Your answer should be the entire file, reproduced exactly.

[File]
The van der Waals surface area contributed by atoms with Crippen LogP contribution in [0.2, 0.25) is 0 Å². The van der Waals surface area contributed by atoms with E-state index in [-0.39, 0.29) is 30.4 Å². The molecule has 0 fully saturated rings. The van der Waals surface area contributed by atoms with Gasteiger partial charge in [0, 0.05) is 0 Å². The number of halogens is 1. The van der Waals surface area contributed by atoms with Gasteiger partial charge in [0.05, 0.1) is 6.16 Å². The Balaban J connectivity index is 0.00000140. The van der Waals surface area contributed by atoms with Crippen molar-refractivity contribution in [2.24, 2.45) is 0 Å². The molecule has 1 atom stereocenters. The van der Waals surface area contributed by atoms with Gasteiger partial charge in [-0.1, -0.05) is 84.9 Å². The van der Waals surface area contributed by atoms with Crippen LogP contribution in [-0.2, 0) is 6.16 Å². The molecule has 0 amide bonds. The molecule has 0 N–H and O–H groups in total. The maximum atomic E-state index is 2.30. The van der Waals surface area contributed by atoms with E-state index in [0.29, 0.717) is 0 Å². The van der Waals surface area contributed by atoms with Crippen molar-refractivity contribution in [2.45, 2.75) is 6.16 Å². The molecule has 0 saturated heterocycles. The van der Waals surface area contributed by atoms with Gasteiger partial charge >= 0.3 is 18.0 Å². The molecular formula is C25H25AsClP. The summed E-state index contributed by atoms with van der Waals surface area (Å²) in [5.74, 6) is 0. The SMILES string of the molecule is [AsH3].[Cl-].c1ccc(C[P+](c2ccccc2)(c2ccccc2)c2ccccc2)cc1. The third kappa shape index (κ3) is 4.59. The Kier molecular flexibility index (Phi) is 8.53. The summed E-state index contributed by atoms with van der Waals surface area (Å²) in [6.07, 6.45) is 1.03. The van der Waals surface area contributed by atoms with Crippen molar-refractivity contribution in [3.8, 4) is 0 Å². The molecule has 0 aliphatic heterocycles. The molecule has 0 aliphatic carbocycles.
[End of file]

The van der Waals surface area contributed by atoms with Crippen LogP contribution in [0.2, 0.25) is 0 Å². The van der Waals surface area contributed by atoms with E-state index in [-0.39, 0.29) is 30.4 Å². The molecule has 0 fully saturated rings. The van der Waals surface area contributed by atoms with Gasteiger partial charge in [0, 0.05) is 0 Å². The number of halogens is 1. The van der Waals surface area contributed by atoms with Gasteiger partial charge in [0.05, 0.1) is 6.16 Å². The Balaban J connectivity index is 0.00000140. The van der Waals surface area contributed by atoms with Crippen molar-refractivity contribution in [2.24, 2.45) is 0 Å². The molecule has 1 atom stereocenters. The van der Waals surface area contributed by atoms with Gasteiger partial charge in [-0.1, -0.05) is 84.9 Å². The van der Waals surface area contributed by atoms with Crippen LogP contribution in [-0.2, 0) is 6.16 Å². The molecule has 0 amide bonds. The molecule has 0 N–H and O–H groups in total. The maximum atomic E-state index is 2.30. The van der Waals surface area contributed by atoms with E-state index in [0.29, 0.717) is 0 Å². The van der Waals surface area contributed by atoms with Crippen molar-refractivity contribution in [2.45, 2.75) is 6.16 Å². The molecule has 0 saturated heterocycles. The van der Waals surface area contributed by atoms with Gasteiger partial charge >= 0.3 is 18.0 Å². The molecular formula is C25H25AsClP. The summed E-state index contributed by atoms with van der Waals surface area (Å²) in [5.74, 6) is 0. The SMILES string of the molecule is [AsH3].[Cl-].c1ccc(C[P+](c2ccccc2)(c2ccccc2)c2ccccc2)cc1. The third kappa shape index (κ3) is 4.59. The Kier molecular flexibility index (Phi) is 8.53. The summed E-state index contributed by atoms with van der Waals surface area (Å²) in [6.07, 6.45) is 1.03. The van der Waals surface area contributed by atoms with Crippen molar-refractivity contribution in [3.8, 4) is 0 Å². The molecule has 0 aliphatic heterocycles. The molecule has 0 aliphatic carbocycles.